Sunday, January 12, 2014

Dad Spoke in Church Today

Talk for Sacrament meeting 12 January 2014 – by Paul Crockett

The Temple

By way of introduction, I am Elder Paul Crockett and my wife is Sister Sherryl Crockett.  I served a mission as a young missionary in Monterrey.  Afterwards we were married and have raised 7 children – 2 boys and 5 girls.  All of them are married and we are the grandparents of 28 ½ grandchildren.  I retired in September after 31 years working for the Church in the finance area.  Six of those years were in the countries of Colombia, Ecuador, and Venezuela.  We returned to Utah in 1989 and I have worked in the Welfare Department for the past 23 years. 

When they began construction of the temple in Bountiful, about 20 years ago they noted that we were receiving an almost free gift – and they asked. What sacrifice could we make?  It would be our time – and we decided to attend the temple each week.  Having done that for nearly 20 years, when we sent in our request to serve a mission in May of last year, it was very natural that we were called to serve a temple mission, and specifically in the Tampico Temple for 23 months.   And here we are.

Yesterday, January 11th was a very beautiful day at the Tampico temple.  There was more activity and ordinances performed than we have had for several weeks with Christmas and the New Year, etc.  A little after mid-day many youth from our stake arrived, and many from our Jardin ward, to do baptisms and confirmations for the dead.

The stake had invited all of us to try to attend the temple some time during the day.  In the last session brother Trejo received his endowment, accompanied by various members of his family and our ward. 

So – we come to various questions –
1.       Why does someone go to the temple?
2.       Why is the temple a special place?
3.       What do we hope to accomplish with the time we spend in temple ordinances – for the living, and especially for those who are dead – for many centuries?

In April 2001, Elder Russell M. Nelson of the twelve gave a talk in General Conference in which he dealt with various aspects related to attending the temple – so I’m going to use a lot of his talk in the time I have today.  The title of the talk is “Personal Preparation for Temple Blessings.”

It begins with the following:  “Inscribed on each temple are the words “Holiness to the Lord.”  That statement designates both the temple and its purposes as holy. Those who enter the temple are also to bear the attribute of holiness. 2 It may be easier to ascribe holiness to a building than it is to a people. We can acquire holiness only by enduring and persistent personal effort. Through the ages, servants of the Lord have warned against unholiness. Jacob, brother of Nephi, wrote: “I would speak unto you of holiness; but as ye are not holy, and ye look upon me as a teacher, [I] must … teach you the consequences of sin.”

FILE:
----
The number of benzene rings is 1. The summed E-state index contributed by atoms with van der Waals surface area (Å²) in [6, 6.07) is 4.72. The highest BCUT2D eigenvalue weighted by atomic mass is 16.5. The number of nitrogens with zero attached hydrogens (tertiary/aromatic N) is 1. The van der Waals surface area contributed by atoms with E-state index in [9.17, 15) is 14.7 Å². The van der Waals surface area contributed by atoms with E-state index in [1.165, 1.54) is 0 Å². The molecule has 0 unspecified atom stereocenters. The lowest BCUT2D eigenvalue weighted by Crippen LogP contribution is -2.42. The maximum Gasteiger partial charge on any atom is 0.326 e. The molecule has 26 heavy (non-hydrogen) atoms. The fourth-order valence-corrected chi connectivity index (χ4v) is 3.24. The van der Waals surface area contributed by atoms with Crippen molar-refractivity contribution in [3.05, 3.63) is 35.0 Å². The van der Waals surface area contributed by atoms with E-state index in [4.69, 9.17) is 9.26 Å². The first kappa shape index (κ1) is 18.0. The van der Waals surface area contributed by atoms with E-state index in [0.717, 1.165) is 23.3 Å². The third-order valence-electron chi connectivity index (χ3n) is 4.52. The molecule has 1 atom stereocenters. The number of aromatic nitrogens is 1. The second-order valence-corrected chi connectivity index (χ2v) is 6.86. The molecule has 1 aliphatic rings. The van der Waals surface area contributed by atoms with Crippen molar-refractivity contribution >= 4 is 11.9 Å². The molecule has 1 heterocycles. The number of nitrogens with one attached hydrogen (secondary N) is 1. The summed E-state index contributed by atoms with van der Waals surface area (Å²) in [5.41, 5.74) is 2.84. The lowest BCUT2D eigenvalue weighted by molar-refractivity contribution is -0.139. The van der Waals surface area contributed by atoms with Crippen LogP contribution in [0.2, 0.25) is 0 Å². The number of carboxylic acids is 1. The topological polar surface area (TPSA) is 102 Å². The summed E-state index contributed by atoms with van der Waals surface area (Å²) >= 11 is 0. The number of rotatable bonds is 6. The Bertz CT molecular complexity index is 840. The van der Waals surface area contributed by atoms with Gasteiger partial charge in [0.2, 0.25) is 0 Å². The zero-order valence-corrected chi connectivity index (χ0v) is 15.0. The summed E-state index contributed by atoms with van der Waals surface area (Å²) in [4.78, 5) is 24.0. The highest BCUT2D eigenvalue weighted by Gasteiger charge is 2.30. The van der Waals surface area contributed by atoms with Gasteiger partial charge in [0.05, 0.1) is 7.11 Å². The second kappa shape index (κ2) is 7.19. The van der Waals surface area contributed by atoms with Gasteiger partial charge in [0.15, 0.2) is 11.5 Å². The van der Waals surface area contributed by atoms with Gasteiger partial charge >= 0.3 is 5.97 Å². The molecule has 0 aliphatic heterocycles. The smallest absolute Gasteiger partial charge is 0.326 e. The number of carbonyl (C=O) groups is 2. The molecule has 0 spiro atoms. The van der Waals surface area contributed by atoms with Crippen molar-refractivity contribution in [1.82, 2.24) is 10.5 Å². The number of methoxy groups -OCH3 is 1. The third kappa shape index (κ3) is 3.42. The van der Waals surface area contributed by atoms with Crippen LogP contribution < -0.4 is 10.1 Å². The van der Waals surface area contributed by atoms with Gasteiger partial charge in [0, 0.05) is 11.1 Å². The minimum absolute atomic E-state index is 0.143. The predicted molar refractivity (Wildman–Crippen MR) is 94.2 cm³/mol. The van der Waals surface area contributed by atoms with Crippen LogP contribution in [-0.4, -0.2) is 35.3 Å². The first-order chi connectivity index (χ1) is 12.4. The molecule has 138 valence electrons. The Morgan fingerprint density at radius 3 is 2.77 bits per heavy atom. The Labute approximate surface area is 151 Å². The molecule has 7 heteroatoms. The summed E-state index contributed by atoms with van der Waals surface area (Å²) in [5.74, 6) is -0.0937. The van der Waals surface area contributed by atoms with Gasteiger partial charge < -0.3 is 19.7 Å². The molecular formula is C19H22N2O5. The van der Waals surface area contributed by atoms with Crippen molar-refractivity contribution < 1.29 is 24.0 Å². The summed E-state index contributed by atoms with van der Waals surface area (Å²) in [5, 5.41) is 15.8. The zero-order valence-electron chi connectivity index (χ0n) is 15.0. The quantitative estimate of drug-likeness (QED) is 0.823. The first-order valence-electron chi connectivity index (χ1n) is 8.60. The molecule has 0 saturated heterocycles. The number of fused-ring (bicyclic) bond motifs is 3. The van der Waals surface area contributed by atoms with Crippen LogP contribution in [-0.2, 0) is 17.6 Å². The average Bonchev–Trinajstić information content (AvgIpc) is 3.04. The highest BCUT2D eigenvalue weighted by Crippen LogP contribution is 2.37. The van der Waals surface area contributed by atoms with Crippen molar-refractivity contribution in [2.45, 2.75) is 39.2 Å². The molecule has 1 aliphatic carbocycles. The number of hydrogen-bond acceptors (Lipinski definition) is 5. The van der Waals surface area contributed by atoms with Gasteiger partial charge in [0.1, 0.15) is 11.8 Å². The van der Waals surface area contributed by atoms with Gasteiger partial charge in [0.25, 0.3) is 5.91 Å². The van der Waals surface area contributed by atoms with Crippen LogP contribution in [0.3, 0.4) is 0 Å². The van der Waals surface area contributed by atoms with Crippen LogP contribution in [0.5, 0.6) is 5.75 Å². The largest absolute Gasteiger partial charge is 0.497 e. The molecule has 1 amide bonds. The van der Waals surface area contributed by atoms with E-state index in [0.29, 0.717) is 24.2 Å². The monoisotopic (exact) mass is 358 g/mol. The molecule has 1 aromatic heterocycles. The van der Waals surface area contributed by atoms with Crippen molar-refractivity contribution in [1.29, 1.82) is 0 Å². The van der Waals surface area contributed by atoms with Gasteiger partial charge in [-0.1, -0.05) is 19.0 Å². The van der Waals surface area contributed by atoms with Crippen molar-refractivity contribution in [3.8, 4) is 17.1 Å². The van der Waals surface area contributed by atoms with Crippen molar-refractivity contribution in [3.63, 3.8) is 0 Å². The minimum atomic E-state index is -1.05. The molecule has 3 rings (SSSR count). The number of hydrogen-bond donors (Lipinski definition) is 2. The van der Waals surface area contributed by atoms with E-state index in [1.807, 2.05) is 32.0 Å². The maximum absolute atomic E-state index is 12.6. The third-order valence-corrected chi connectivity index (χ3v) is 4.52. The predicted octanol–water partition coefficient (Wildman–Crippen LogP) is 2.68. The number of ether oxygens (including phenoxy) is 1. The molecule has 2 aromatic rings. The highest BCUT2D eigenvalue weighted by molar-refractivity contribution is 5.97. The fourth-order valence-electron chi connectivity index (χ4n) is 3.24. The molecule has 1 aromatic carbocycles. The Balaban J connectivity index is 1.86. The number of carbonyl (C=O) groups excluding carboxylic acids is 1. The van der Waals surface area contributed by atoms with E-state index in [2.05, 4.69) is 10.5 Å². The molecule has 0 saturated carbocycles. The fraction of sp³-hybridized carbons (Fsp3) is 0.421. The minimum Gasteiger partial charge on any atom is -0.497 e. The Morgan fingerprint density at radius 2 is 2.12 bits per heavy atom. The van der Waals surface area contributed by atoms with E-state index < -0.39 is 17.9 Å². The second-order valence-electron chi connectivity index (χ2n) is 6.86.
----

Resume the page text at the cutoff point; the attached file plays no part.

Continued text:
The Temple
The temple is the house of the Lord. The basis for every temple ordinance and covenant—the heart of the plan of salvation—is the Atonement of Jesus Christ. Every activity, every lesson, all we do in the Church, point to the Lord and His holy house. Our efforts to proclaim the gospel, perfect the Saints, and redeem the dead all lead to the temple. Each holy temple stands as a symbol of our membership in the Church, 4 as a sign of our faith in life after death, and as a sacred step toward eternal glory for us and our families.
President Hinckley said that “these unique and wonderful buildings, and the ordinances administered therein, represent the ultimate in our worship. These ordinances become the most profound expressions of our theology.” 5
To enter the temple is a tremendous blessing. But first we must be worthy. We should not be rushed. We cannot cut corners of preparation and risk the breaking of covenants we were not prepared to make. That would be worse than not making them at all.
The Endowment
In the temple we receive an endowment, which is, literally speaking, a gift. In receiving this gift, we should understand its significance and the importance of keeping sacred covenants. Each temple ordinance “is not just a ritual to go through, it is an act of solemn promising.”
The temple endowment was given by revelation. Thus, it is best understood by revelation, prayerfully sought with a sincere heart. 7 President Brigham Young said, “Your endowment is, to receive all those ordinances in the house of the Lord, which are necessary for you, after you have departed this life, to enable you to walk back to the presence of the Father, … and gain your eternal exaltation.”